Chrystal Morey: Twelve and eight. So we have three different models right now. We have eleven and nine, ten and ten, twelve and eight.
Student: Oh, I meant to do eleven on that.
Chrystal Morey: I’m gonna be back in a few minutes to just see which one makes the most sense to your guys’ group, okay?
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Chrystal Morey: I try to go back to the question and to re-state the question for them, take them back to where we started and say, “Does that make sense for that? How can you tell me?” When students don’t have a response to my question, usually students start to think, “Perhaps if I can’t explain it to her well, my logic might not be fully sufficient.”
Chrystal Morey: So now you’re back to this eleven and nine?
Student: Yeah.
Chrystal Morey: Okay, does that still show me my three to two. So for every three red do I have two blue?
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Student: Uhm.. Yeah-- no.
Chrystal Morey: What do you think about yours? You originally had twelve and eight?
Student: Yeah, but then I--
Chrystal Morey: But now you’ve changed to ten and ten?
Student: Yes.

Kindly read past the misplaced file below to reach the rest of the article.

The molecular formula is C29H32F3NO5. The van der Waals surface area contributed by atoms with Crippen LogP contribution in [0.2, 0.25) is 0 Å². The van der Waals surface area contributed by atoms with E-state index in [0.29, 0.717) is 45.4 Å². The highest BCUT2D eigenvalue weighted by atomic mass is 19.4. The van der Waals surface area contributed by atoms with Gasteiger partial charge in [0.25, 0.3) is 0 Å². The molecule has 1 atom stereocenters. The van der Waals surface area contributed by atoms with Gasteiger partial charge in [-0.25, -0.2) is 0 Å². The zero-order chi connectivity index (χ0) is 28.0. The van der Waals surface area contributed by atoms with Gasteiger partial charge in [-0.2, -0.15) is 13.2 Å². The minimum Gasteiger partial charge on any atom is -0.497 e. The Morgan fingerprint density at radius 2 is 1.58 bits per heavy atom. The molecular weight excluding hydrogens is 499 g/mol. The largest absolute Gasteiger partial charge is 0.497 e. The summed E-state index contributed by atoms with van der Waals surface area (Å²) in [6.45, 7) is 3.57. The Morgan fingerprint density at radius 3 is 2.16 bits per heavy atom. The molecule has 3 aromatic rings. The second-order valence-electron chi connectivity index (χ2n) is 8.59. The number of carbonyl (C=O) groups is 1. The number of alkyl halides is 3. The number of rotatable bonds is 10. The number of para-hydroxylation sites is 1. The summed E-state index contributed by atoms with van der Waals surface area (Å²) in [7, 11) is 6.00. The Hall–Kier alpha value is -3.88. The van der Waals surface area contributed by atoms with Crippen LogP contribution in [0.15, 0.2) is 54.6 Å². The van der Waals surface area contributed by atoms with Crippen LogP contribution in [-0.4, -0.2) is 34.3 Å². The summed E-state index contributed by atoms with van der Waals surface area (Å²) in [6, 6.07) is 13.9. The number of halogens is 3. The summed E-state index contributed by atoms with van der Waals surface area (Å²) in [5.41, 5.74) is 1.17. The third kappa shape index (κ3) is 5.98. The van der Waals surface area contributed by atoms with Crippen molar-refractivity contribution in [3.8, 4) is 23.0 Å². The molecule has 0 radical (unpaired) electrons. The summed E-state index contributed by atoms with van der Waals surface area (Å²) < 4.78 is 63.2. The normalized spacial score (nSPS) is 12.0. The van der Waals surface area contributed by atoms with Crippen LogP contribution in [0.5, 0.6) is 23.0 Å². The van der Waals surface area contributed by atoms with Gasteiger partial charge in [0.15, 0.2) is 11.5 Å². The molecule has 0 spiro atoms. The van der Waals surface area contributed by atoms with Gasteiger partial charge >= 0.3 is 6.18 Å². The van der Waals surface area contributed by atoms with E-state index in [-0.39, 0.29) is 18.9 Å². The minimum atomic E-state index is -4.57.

Chrystal Morey: Where do I see the three to two in your row.
Student: Oh, I don’t have one.
Chrystal Morey: Can I come back in a few minutes? I want you to show me in your final model I want you to be able to point out to me where do I see the three to two. Okay?
Student: This is one-- yeah. This is one cup.
Chrystal Morey: That’s one cup.
Student: I guess if you multiplied by that, by twenty--
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Chrystal Morey: Okay, so you have how many of those? Show me again. Each one represents the amount of one cup.
Student: Yeah. I was gonna make twenty, but that was--
Chrystal Morey: Okay. Can you keep doing that? I’ll even give you more blocks if you need them.
Student: These two are the red-- so the pink is the red and--
Student: This is the groups of two and this is the--
Student: That’s pretty easy, too.
Student: Yeah, well, the pink is the blue one and then red is for green.
Chrystal Morey: So originally you had eight and twelve. Then you switched to ten and ten. Now you’re back to eight and twelve. Can you tell me why?
Student: Because uh.. the red is three. Three times four is twelve. So--
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Chrystal Morey: So the blue was originally two. How many pairs of those do you have now?
Student: Four.
Chrystal Morey: Four. And the red was originally three. How many groups of that do you have now?
Student: Four.
Chrystal Morey: Four. Which model makes more sense to you. The ten and ten or the twelve and eight?